Here’s an easy recipe which, as you will find out below, is even easier for long-time readers of SheSimmers. Easy preparation. Common ingredients. You can — as I did — even take a quick nap while the pork is in the oven. The finished roasted whole pork loin can be cut into thick (1/2 inch) slices and serve Western-style with the pan juices and any side dishes of your choice; it can also be sliced thinly into bite-sized pieces and serve Thai-style with cooked long-grain rice or sticky rice with either Thai sweet chili sauce or jaew as part of a family meal ensemble (samrap). Continue Reading →
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Remember when the Zealous Water Buffalo told you many months ago that I was writing a book? Well, it’s done. Simple Thai Food: Classic Recipes from the Thai Home Kitchen won’t be available until around mid-May, but if you preorder it now, you will be among the first people to get it.
That’s not all, if you preorder the book now, you will be given access to a video tutorial on how to make red curry from scratch, from the homemade paste to the finished dish. I do not intend on making this video public on the blog or elsewhere, at least within the next year or so. So it will be available immediately to only the early birds among you and no one else. So, please be sure to keep the email confirmation from your bookseller of choice (Amazon, Barnes & Noble, IndieBound, iBooks, and Google Books) when you preorder.
You have until Thai New Year (April 13) to do so which is when I will tell you how to redeem your gift.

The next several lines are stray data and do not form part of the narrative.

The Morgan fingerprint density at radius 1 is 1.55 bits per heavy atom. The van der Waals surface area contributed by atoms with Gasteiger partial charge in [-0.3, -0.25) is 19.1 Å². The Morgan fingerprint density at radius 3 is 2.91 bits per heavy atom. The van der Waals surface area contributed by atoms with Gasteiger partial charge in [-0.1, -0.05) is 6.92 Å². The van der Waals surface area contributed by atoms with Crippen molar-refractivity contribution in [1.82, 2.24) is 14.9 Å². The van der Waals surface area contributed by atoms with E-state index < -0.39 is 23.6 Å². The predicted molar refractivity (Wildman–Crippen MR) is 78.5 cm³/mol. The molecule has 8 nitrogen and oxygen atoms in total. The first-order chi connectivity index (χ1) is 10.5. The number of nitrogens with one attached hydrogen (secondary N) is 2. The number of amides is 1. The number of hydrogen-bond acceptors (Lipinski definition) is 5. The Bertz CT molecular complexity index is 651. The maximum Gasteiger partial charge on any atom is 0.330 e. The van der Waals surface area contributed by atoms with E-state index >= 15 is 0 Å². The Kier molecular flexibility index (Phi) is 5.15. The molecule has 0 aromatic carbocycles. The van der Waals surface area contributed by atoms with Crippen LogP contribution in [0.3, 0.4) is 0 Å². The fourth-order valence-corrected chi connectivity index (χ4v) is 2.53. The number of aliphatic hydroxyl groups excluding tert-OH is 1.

But first, let me tell you a bit about the book so you know what you’re investing in. In keeping with the theme of simplicity, I will sum up this book into one sentence. Continue Reading →
With the flavor of Thai tea pairing so well with sweetened condensed milk, I thought a mash-up of the classic tres leches cake and Thai tea would be fun to make. So I made it, and
the guinea pigs people liked it. I made it once more a few days later. And once more people liked it. Just to be sure, I made it again last night for a small gathering. And, cha-waep.*
This is not considered classic or authentic in any part of the world. It’s just good.
You probably can’t tell from the photograph above, but the cake is soaked to the point of saturation with three kinds of milk: sweetened condensed milk, evaporated milk, and heavy cream. Every bite tastes like a piece of sponge cake that has been dunked into room temperature Thai tea with milk. Sounds gross. Tastes good.
For this, you can use any tres leches cake recipe which you’ve already tried and liked, adding 2 tablespoons of loose Thai tea to the batter. But if you like something a little lighter — spongier — you can use my Thai tea cake recipe. Simply halve it and bake it in an 8×8-inch baking dish (choose a baking dish that you can serve the cake in, because we’re not going to unmold it). Once the cake has cooled, put 3/4 cup sweetened condensed milk, 3/4 cup evaporated milk, and 1/2 cup heavy cream into one of those Pyrex measuring cups with a spout. Pour the mixture all over the cake while it’s still in the pan, making sure every part of the cake gets the milk treatment. Once all of the milk mixture has been absorbed into the cake (this takes about 20 minutes), whip up one cup (8 fluid ounces) of heavy whipping cream and spread it all over the top of the cake (the cake is already pretty sweet, so I don’t sweeten the whipped cream topping. But if you’d like it sweeter, you can certainly add 1/4-1/2 cup of powdered sugar to the whipping cream when you whip it). Cover the cake pan with plastic wrap and refrigerate for 2-3 hours.
This should be enough for 6-8 people.
*Thai slang for something that appears then disappears in a blink of an eye.
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